The relevant clause is as follows:
Article 9, Section 1. An employee will be entitled to 1 week of vacation pay each year upon completion of 1 year of continuous service and 2 weeks of vacation pay for each year upon completion of 5 years of continuous service provided he has worked 1040 hours in the twelve-month period prior to the vacation date and is in the Company's employ at the time the vacation period begins.
See also Sec. 301(a) of the Labor Management Relations Act, 29 U.S.C. § 185(a) (1970); and NLRB v. C & C Plywood Corp., 385 U.S. 421, 427, 87 S. Ct. 559, 17 L. Ed. 2d 486 (1967)
The Company asserts as authority for its interpretation of the clauses in question a 1962 strike of 5 weeks duration wherein the Company rescheduled vacations. Not only was that situation dissimilar from the present one in several respects, but we also feel it is of little value since the terms of the 1966 contract are clear and unequivocal in this respect and since we do not consider one dissimilar situation occurring seven years prior to this dispute to establish "past practice." The further argument that the Union somehow acquiesced in this interpretation prospectively by failing to bring an unfair labor practice charge in 1962 is devoid of any merit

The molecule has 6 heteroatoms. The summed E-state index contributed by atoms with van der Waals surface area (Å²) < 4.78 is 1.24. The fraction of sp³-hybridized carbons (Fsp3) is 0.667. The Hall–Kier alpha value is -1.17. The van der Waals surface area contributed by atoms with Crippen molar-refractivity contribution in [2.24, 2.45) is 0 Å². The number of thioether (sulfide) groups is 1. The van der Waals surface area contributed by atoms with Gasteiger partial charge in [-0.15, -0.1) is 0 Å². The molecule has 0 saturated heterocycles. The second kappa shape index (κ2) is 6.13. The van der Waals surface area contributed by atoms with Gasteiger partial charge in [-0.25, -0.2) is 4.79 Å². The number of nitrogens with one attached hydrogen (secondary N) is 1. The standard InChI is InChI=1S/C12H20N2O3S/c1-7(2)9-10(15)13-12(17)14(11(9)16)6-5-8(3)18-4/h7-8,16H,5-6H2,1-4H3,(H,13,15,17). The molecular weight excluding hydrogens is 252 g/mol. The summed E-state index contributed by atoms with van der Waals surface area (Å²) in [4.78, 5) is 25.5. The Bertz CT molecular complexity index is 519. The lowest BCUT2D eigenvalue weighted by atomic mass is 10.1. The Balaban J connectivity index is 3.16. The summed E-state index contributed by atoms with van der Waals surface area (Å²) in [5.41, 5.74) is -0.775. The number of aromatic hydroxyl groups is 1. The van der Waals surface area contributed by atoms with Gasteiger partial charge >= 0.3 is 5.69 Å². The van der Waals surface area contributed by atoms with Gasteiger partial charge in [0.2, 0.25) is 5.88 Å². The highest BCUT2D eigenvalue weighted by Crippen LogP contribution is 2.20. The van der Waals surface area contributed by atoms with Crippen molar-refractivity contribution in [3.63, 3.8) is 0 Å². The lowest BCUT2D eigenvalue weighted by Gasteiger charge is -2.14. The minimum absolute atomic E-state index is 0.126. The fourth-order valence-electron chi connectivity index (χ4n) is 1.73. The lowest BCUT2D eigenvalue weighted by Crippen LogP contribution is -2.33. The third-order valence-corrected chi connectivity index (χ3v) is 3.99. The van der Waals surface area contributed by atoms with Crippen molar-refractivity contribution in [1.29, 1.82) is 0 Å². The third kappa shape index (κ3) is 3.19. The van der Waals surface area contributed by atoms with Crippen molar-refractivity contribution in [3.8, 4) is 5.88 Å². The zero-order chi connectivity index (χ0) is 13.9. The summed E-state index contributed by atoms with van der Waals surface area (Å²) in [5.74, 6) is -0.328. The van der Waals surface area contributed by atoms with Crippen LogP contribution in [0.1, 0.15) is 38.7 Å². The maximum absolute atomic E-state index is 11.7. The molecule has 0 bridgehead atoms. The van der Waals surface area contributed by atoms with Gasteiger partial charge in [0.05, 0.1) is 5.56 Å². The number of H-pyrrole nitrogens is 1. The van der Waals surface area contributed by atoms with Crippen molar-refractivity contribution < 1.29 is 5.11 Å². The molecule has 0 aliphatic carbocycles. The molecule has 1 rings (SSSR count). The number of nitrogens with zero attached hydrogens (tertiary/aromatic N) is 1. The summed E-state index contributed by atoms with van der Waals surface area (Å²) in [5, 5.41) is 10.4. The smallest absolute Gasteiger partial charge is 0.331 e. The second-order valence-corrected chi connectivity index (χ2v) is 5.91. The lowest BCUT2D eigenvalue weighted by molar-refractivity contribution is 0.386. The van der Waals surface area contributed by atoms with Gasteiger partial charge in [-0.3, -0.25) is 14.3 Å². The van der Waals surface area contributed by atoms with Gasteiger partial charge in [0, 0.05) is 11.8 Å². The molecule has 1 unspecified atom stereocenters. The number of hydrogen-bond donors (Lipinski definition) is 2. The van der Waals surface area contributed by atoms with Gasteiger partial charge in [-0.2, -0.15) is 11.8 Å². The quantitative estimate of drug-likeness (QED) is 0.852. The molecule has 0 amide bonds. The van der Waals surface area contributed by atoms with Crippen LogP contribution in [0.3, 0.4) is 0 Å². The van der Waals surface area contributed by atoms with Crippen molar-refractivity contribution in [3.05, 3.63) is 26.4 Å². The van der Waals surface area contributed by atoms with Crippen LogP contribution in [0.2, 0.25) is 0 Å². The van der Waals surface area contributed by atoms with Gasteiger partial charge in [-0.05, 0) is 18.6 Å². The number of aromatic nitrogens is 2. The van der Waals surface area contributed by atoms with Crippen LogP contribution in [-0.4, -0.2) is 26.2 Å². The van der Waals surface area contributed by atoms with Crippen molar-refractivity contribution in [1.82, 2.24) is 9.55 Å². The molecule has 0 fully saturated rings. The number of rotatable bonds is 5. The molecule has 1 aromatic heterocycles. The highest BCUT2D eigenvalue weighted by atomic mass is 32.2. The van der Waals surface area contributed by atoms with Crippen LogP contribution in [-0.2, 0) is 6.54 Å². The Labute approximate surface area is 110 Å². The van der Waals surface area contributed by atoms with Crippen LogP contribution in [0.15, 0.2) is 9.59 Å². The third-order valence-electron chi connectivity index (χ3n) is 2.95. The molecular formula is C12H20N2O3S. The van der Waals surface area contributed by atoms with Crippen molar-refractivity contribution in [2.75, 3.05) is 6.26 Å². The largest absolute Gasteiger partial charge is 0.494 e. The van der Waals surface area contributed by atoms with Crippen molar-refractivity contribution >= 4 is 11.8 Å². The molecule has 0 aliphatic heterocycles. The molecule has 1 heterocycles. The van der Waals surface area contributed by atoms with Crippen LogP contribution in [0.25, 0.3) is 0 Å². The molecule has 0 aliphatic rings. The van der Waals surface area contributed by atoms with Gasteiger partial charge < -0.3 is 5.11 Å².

See also Wonder State Manufacturing Co. v. NLRB, 331 F.2d 737, 738 (6th Cir. 1964); Majestic Molded Products, Inc. v. NLRB, 330 F.2d 603, 606 (2d Cir. 1964); NLRB v. Frick Co., 397 F.2d 956, 962-963 (3d Cir. 1968); and Texaco, Inc., 179 N.L.R.B. 989, 993 (1969). See generally Christensen and Svanoe, Motive and Intent in the Commission of Unfair Labor Practices: The Supreme Court and the Fictive Formality, 77 Yale L.J. 1269 (1968)